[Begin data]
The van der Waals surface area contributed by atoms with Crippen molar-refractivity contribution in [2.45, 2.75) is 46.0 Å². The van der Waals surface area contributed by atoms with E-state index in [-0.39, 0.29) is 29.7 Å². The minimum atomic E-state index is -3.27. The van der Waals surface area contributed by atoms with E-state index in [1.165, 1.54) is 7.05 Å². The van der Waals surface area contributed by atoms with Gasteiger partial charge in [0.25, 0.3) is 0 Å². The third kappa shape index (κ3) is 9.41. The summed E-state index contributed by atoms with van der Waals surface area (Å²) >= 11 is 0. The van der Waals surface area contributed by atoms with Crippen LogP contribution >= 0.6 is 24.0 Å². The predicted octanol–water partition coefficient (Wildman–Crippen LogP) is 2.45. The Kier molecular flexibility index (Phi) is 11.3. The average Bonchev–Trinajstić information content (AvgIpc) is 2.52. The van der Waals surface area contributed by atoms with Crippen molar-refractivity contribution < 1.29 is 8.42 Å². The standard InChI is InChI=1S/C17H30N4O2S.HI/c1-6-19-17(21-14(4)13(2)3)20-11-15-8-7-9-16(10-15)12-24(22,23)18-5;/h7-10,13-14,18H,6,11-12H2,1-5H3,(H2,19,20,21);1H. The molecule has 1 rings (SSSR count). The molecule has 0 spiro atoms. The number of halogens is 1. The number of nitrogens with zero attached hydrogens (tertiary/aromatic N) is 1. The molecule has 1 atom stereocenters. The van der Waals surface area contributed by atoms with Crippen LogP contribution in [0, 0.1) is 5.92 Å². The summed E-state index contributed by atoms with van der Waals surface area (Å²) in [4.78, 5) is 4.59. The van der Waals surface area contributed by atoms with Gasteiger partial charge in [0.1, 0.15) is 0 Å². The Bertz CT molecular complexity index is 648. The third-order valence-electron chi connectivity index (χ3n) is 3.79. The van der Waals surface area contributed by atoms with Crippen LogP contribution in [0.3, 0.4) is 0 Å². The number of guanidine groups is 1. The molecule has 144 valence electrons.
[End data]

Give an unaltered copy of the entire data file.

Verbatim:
The van der Waals surface area contributed by atoms with Crippen molar-refractivity contribution in [2.45, 2.75) is 46.0 Å². The van der Waals surface area contributed by atoms with E-state index in [-0.39, 0.29) is 29.7 Å². The minimum atomic E-state index is -3.27. The van der Waals surface area contributed by atoms with E-state index in [1.165, 1.54) is 7.05 Å². The van der Waals surface area contributed by atoms with Gasteiger partial charge in [0.25, 0.3) is 0 Å². The third kappa shape index (κ3) is 9.41. The summed E-state index contributed by atoms with van der Waals surface area (Å²) >= 11 is 0. The van der Waals surface area contributed by atoms with Crippen LogP contribution >= 0.6 is 24.0 Å². The predicted octanol–water partition coefficient (Wildman–Crippen LogP) is 2.45. The Kier molecular flexibility index (Phi) is 11.3. The average Bonchev–Trinajstić information content (AvgIpc) is 2.52. The van der Waals surface area contributed by atoms with Crippen molar-refractivity contribution < 1.29 is 8.42 Å². The standard InChI is InChI=1S/C17H30N4O2S.HI/c1-6-19-17(21-14(4)13(2)3)20-11-15-8-7-9-16(10-15)12-24(22,23)18-5;/h7-10,13-14,18H,6,11-12H2,1-5H3,(H2,19,20,21);1H. The molecule has 1 rings (SSSR count). The molecule has 0 spiro atoms. The number of halogens is 1. The number of nitrogens with zero attached hydrogens (tertiary/aromatic N) is 1. The molecule has 1 atom stereocenters. The van der Waals surface area contributed by atoms with Crippen LogP contribution in [0, 0.1) is 5.92 Å². The summed E-state index contributed by atoms with van der Waals surface area (Å²) in [4.78, 5) is 4.59. The van der Waals surface area contributed by atoms with Gasteiger partial charge in [0.1, 0.15) is 0 Å². The Bertz CT molecular complexity index is 648. The third-order valence-electron chi connectivity index (χ3n) is 3.79. The van der Waals surface area contributed by atoms with Crippen LogP contribution in [0.3, 0.4) is 0 Å². The number of guanidine groups is 1. The molecule has 144 valence electrons.